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Judge Says N.H. Residency Law Can Stay For Now, Sends Questions to State Court

Lauren Chooljian / NHPR

A federal judge has denied a request from the American Civil Liberties Union and the state Democratic Party to block enforcement of a new New Hampshire residency law, but has asked the state Supreme Court to clear up several questions about how the law works.

Judge Joseph Laplante issued a pair of rulings Wednesday, following a recent hearing in an ongoing court case over the constitutionality of House Bill 1264, a 2018 law that redefined New Hampshire’s definition of what it means to be a state resident.

(Read Wednesday's two judicial rulings here and here.)

In one ruling, Laplante said the plaintiffs in the case failed to prove that the law was confusing enough to warrant putting it on hold while the lawsuit is still pending. The ACLU and the New Hampshire Democratic Party argued that state officials had not adequately explained the implications of the new residency law — and that, in turn, could discourage otherwise eligible voters from participating in New Hampshire elections. But Laplante said the evidence didn’t back up that argument.

“Notably, the plaintiffs produced no witnesses stating that confusion regarding HB 1264 has led them to decide not to register to vote,” Laplante wrote. “Indeed, all of the witnesses who testified that they currently have out-of-state licenses also testified that they are registered to vote in New Hampshire.”

While Laplante acknowledged that “state officials have been slow to provide detailed guidance,” he gave the state credit for issuing a recent letter that “clarifies the State’s interpretation of New Hampshire law after the statutory changes.”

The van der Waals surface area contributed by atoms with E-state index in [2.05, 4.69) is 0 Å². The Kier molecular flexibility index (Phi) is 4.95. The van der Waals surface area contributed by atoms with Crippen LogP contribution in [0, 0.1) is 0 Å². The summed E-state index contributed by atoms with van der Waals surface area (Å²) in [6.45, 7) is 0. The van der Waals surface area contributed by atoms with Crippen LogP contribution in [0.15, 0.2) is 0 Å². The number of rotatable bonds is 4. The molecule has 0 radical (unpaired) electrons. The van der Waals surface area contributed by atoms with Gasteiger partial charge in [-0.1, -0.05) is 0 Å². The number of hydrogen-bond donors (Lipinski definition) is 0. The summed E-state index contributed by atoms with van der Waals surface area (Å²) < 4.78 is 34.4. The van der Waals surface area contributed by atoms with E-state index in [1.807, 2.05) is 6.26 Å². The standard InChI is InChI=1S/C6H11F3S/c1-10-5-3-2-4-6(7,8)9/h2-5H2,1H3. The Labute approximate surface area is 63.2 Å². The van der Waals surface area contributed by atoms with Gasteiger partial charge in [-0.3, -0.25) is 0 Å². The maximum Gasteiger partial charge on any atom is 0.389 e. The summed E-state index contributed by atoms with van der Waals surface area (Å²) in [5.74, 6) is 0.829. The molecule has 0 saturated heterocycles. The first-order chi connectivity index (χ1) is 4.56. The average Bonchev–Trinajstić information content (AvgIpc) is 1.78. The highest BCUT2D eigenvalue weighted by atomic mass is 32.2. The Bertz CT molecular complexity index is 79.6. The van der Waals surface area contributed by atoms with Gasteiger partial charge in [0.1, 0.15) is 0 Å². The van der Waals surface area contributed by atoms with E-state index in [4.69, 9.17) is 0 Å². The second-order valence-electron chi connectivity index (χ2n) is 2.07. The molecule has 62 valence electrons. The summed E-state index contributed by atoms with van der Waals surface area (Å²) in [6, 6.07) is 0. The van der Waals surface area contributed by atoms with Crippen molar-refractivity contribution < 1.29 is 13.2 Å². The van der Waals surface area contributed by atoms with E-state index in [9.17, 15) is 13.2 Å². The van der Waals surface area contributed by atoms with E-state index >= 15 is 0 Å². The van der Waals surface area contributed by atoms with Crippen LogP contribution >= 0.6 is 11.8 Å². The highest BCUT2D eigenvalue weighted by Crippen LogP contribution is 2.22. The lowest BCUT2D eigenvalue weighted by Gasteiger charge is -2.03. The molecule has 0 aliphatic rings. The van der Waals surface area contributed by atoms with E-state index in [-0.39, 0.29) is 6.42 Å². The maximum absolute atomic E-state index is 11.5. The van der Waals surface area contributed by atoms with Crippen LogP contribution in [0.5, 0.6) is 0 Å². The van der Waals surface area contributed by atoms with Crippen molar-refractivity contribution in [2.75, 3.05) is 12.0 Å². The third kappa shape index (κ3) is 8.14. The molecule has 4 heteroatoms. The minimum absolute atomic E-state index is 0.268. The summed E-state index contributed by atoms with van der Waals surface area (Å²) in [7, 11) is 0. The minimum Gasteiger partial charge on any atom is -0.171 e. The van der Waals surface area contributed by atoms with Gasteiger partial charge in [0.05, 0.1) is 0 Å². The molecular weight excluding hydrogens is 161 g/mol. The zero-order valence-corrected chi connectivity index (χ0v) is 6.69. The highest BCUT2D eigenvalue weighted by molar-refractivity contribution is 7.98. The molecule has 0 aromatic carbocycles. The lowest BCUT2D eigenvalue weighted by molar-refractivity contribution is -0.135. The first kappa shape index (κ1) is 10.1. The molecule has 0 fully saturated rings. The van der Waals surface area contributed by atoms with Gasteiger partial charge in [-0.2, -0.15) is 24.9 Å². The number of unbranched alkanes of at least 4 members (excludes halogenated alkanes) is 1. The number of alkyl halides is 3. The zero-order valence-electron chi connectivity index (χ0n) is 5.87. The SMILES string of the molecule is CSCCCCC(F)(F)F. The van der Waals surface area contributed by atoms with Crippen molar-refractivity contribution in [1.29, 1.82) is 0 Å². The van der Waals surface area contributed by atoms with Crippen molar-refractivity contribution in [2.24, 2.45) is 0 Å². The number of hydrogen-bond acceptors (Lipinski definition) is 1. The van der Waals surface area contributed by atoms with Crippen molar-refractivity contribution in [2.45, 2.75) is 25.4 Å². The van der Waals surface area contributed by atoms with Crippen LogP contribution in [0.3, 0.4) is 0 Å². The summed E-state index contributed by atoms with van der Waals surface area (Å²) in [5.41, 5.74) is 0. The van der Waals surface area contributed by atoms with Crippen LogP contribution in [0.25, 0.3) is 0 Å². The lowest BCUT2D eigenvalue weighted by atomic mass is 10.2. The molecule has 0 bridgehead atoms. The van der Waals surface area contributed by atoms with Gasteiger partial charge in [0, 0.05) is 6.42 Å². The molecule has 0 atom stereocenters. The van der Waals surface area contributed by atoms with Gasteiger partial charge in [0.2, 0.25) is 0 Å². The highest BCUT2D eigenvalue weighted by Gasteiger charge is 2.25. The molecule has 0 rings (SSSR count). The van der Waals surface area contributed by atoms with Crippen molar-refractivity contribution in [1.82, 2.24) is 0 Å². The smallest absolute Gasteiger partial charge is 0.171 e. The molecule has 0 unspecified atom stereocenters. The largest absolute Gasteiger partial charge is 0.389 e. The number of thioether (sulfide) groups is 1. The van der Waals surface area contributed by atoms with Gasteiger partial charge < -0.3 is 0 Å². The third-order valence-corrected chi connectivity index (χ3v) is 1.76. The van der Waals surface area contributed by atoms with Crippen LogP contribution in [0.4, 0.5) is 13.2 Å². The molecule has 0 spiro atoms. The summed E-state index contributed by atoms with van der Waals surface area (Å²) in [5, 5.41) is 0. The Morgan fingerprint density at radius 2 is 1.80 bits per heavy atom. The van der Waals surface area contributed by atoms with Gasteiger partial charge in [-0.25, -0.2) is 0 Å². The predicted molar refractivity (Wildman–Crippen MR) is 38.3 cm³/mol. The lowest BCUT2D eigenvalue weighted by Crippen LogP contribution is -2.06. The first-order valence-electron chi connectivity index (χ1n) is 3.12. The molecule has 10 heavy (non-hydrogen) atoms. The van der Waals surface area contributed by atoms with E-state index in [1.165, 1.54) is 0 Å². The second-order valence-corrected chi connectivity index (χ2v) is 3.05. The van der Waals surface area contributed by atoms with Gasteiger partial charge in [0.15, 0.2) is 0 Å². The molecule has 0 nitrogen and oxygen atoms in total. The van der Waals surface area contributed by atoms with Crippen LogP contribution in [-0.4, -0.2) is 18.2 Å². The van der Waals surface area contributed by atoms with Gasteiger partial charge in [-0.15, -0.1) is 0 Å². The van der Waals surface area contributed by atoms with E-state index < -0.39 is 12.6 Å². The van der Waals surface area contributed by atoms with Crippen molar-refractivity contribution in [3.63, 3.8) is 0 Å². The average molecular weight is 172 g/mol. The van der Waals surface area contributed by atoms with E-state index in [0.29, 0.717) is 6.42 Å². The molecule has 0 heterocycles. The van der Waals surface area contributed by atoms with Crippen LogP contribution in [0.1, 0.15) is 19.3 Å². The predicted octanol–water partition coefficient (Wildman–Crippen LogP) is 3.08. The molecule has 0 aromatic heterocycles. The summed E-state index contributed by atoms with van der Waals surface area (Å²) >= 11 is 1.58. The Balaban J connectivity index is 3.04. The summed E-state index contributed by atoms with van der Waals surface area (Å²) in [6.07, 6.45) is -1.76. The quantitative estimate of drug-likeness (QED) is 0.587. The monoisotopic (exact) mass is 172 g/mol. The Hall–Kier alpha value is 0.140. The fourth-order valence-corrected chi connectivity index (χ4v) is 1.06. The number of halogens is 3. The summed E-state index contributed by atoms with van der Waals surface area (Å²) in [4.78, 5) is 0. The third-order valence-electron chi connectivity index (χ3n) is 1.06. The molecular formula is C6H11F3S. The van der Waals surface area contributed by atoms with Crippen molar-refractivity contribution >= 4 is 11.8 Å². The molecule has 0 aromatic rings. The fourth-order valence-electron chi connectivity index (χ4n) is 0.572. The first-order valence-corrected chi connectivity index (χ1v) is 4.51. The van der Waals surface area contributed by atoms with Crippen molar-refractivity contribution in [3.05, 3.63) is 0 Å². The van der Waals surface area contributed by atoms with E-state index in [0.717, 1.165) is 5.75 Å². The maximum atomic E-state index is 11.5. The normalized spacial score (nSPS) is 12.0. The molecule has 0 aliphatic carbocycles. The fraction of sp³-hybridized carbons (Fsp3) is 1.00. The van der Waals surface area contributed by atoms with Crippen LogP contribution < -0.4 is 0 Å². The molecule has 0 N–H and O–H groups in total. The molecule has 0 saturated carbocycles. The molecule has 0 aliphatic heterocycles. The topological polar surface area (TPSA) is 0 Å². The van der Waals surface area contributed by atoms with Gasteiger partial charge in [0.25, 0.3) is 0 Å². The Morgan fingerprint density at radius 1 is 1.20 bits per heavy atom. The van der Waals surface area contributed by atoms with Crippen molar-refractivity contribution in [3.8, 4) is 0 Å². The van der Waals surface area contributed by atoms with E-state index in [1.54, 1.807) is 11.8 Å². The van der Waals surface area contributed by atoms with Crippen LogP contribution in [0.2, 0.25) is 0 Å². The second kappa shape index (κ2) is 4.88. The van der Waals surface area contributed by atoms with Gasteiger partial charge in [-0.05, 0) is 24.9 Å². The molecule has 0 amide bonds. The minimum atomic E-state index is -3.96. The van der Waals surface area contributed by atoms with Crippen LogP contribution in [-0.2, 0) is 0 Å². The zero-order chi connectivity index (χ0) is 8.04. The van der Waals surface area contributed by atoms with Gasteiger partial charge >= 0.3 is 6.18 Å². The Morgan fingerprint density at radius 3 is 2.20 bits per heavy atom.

“A reasonable potential voter can now discern that, in the eyes of the state, someone who registers to vote in New Hampshire is a New Hampshire resident and, if he or she wishes to drive in New Hampshire, is required to obtain a New Hampshire driver’s license and register any cars owned in New Hampshire,” Laplante continued.

While Laplante questioned the timing of the state’s advisories regarding HB1264 and said he found it “concerning that outdated and inaccurate information (at least in the defendants’ view) about the relationship between domicile and residency remained on the Secretary of State’s website until mid-November,” that wasn’t enough in his mind to justify blocking the law altogether at this time.

The judge ultimately concluded that the state’s attorneys “reasonably explained that guidance has only emerged at this time because of the multiplicity of issues connected to residency and the need for careful coordination between different state agencies.”

While the ACLU and the New Hampshire Democratic Party argued that the law should be put on hold, Laplante said he would have favored another approach.

“The best remedy for ongoing confusion is clarification, and to the extent that this court would order any temporary injunctive relief under these circumstances, it would be limited to that cure: providing clarity to eliminate or reduce the confusion that the plaintiffs allege, and not to enjoining enforcement of state motor vehicle laws in the manner the plaintiffs’ demand,” Laplante wrote.

In a separate order also issued Wednesday, Laplante followed through on his previously stated intent to ask the New Hampshire Supreme Court to review certain aspects of the residency law’s implementation. In essence, Laplante said that because the ongoing lawsuit centers on a state statute, he needs the state court to clarify how it works before he attempts to decide whether it violates the U.S. Constitution.

Laplante’s questions for the state court center on a series of potential interactions between the new residency law, the state’s election rules and its motor vehicle code.

Among other things, the judge said he needs more information about whether casting a ballot would count as establishing a “bona fide residency” under the state motor vehicle code, therefore triggering requirements to register a car or obtain a driver’s license. On the other hand, the judge also asked whether an exemption in the state’s motor vehicle code would exempt those people from local licensing requirements, if they still claim residency in another state.

“If a registered voter can both claim a New Hampshire domicile and claim residence for motor vehicle purposes in another state, the plaintiffs would not face the harms they fear,” Laplante wrote.

Casey is a Senior News Editor for NHPR. You can contact her with questions or feedback at
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